Old Bagan, Myanmar (Burma)Prices
Included in the Bagan Archeaological Zone ticket (25 000 kyats ~ $20)Opening hours
08:00 am - 05:00 pm. Should visit at 09:30 am. Should leave before 11:00 am
Situated close to the road between Nyaung U and Bagan, and about 1.5 km northeast of Bagan. This large temple was built by King Nantaungmya in 1218. The temple is known to be the last Myanmar Style temple built in Bagan. The name is a misreading of the Pali word for 'Blessings of the Three Worlds'. King Nantaungmya erected the temple on this spot because it was here that he was chosen, from among five brothers, to be the crown prince. Nantaungmya was King Narapati Sithu's son. The selection of the heir to the throne had a tradition, which was to erect a white umbrella and the future ruler would be chosen when the white umbrella tilts in his position. After the event, it was decided by the state policy's council.
Architecture of the Htilominlo
The Htilominlo is a brick structure, that was originally plastered with white stucco, some of which is still in place. The intricately carved stucco contains depictions of ogresses and mythological animals like Makara sea creatures.
The temple is set on a low platform and has a symmetrical floor plan, but for the Eastern entrance porch that extends further out than the other three. The massive lower cube is topped with three receding terraces. The much smaller second cube has another three terraces. All of them contain small stupas on each of its corners.
The terraces are fitted with a set of glazed terracotta plaques with scenes from the Jataka tales, the stories about the previous lives of the Buddha. Unfortunately, many of the tiles have not survived.
Each side of the square temple has an entrance porch, that are all richly decorated. The porch of the Eastern gate extends out further from the structure than the other entrances, which breaks the symmetry of the building.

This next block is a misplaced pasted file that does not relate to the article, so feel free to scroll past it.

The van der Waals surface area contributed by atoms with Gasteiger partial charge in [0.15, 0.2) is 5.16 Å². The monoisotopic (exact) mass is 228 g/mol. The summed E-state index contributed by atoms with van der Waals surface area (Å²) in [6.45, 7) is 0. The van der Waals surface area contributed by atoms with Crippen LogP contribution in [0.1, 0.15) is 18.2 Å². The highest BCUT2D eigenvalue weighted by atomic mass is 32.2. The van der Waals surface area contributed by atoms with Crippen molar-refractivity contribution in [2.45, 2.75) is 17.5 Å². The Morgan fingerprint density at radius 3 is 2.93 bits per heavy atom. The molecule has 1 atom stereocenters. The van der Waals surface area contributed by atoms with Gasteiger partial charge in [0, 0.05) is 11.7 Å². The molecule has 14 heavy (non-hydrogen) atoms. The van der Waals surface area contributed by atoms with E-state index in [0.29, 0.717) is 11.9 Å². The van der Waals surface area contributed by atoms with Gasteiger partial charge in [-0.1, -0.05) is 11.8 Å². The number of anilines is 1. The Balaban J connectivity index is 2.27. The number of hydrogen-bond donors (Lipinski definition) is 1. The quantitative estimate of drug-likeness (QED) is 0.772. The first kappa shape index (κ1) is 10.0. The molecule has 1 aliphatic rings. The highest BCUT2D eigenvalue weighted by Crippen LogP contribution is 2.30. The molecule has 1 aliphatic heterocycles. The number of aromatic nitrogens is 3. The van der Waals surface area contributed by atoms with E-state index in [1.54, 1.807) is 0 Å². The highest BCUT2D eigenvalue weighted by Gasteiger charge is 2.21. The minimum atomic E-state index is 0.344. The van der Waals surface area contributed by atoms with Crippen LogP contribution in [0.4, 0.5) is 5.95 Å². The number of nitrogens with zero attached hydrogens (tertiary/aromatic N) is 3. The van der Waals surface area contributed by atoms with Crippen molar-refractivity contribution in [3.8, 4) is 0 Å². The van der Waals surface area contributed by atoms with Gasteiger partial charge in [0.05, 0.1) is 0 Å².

This large temple was built by King Nantaungmya in 1218. Situated close to the road between Nyaung U and Bagan. The name is a misreading of the Pali word for 'Blessings of the Three Worlds'. Nantaungmya erected the temple on this spot because it was here that he was chosen, from among five brothers, to be the crown prince. The legendary saying is that, the five princes were standing in a circle and the white umbrella in the middle. The white umbrella would bend to the prince to become king and he was chosen.
Inside the 46-metre-high temple, which is similar in design to Sulamani Pahto, there are four Buddhas on the lower and upper floors. Traces of old murals are also still visible. Fragments of the original fine plaster carvings and glazed sandstone decorations have survived on the outside. The doorways feature nice carved reliefs.
Sikhara and hti topping the Htilominlo
The top of the Htilominlo temple comprises of a sikhara, an ornamental tower originating from Northern India. The sikhara is similar to that of the Ananda, except that it is not gilded. A gilded hti, a spire shaped like an umbrella is placed on the sikhara.
Inside the temple
The walls from the entrances leading to the inner sanctuary contain arched recesses in which small Buddha images are enshrined. Both floors contain four large gilded Buddha images, each facing one side of the temple. The second floor has been closed to visitors. The temple contains beautiful murals and frescoes of Buddhist depictions done in several colors. Some of them have faded considerably.
To protect the temple from decay, the terraces are closed and it is no longer possible to climb to the top. Around the temple are lots of souvenir stalls selling local handicrafts. The complex is surrounded by a wall with elaborate entrance gates. The Htilominlo temple was damaged during the 1975 earthquake, and has since been restored.